Nonprofit Mourning Loss of 7 Horses Following Destructive Fire
A devastating fire ripped through SpiritHorse of the Shenandoah Valley's barn early on Thursday, June 7.
ROCKBRIDGE, Va. (WVIR) - A devastating fire ripped through SpiritHorse of the Shenandoah Valley's barn early on Thursday, June 7.
The nonprofit organization in the valley that offers therapeutic horse lessons to people with special needs is mourning the loss of seven horses after that fire.
Smoke is the only one out of the eight horses to have escaped Thursday night's barn fire at SpritHorse of the Shenandoah Valley.
"The barn was fully engulfed, there were attempts made to rescue the horses but it was already too far gone," says Brenda Spillers, the CEO of SpiritHorse.
The electrical fire broke out around 2 a.m., and burned the metal barn to the ground.
"All we could do was sit and cry,” says Spillers.
Spillers says these seven horses were like family.
"We bury our babies, our children," says Spillers.
Liberty, who’s the SpiritHorse mascot, was one of the horses killed by the flames. He would’ve turned three this July.
"These horses gave so much love, and they gave so much life to so many people," says Spillers.
The loss is just as great for those who have visited SpiritHorse.
"This therapy center has blessed us greatly," says Christa Johns, whose son took lessons at the location.
Johns’ son Aidan is one of 55 riders currently receiving therapy at SpiritHorse.
Aidan has cerebral palsy, and riding these horses has changed his life.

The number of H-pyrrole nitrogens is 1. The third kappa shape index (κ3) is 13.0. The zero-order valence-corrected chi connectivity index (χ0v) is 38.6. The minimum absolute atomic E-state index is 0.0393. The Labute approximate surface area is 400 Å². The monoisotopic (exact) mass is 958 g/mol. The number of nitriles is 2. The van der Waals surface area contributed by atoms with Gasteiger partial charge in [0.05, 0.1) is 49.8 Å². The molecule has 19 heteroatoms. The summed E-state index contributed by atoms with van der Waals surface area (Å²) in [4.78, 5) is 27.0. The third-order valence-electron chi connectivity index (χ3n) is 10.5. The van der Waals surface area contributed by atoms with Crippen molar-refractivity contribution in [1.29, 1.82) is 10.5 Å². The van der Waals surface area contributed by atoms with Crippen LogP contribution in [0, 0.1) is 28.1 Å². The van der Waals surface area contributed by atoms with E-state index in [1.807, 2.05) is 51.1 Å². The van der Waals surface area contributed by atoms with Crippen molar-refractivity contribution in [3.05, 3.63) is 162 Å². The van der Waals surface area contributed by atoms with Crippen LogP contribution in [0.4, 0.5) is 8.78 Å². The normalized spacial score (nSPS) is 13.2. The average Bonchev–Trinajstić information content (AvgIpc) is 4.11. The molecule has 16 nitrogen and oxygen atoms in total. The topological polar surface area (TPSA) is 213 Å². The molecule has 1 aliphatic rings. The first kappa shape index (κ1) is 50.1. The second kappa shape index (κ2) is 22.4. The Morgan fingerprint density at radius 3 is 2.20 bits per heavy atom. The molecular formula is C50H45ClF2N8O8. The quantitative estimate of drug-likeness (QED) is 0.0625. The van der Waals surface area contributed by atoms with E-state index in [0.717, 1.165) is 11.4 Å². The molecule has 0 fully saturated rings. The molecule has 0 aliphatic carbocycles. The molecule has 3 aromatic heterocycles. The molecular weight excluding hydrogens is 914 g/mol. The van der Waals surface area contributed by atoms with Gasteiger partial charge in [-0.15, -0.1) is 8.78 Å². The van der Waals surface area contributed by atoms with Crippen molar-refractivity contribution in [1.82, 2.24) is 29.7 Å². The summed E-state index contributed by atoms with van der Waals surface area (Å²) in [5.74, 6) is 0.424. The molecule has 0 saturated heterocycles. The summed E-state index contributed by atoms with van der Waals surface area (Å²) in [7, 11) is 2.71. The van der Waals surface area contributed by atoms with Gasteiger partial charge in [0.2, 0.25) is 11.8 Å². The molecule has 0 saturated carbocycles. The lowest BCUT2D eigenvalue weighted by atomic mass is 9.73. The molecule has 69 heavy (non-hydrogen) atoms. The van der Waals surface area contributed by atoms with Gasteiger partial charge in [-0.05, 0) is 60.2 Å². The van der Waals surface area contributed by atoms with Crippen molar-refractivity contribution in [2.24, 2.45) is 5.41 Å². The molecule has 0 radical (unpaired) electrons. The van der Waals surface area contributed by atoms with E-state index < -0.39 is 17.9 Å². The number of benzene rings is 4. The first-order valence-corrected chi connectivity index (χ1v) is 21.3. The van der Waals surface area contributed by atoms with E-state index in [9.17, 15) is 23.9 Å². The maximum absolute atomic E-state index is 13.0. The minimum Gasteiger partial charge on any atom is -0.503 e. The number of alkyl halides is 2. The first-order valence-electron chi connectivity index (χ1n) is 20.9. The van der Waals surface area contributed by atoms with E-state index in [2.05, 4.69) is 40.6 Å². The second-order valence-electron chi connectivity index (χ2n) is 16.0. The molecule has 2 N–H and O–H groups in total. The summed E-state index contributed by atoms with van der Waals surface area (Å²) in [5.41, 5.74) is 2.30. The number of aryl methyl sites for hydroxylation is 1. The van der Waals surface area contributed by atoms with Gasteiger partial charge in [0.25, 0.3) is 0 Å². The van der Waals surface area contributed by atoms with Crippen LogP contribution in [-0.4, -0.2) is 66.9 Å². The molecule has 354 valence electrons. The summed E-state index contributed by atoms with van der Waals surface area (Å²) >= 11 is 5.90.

“He is happy when he's here,” says Johns. “He smiles and laughs."
"Some of these kids come through, they've never smiled before, the first time they smile is when they get on the back of one of these horses,” says Krystal Carr, a volunteer. “Kids that couldn't walk before are starting to be able to walk."
The therapy center lost all of its equipment and tack and grain in the fire, but the community is pulling together to offer support.
"A lot of local farms - Whistling Ridge - a lot of local riders that know about what we're doing, donating supplies and some farmers have donated hay," says Carr.
The road to recovery will not be easy, and it’s expected to cost thousands of dollars. However, SpiritHorse volunteers say they have too many people relying on them to give up hope.
"These folks, their physical and their mental capabilities really depend on us and their improvements,” says Spillers. “So, we don't let them lose what they've already accomplished. We're going to rebuild as fast as possible.”
If you want to help out, you can donate money to the SpritHorse of the Shenandoah Valley account at any SunTrust bank location. A GoFundMe page has also been started.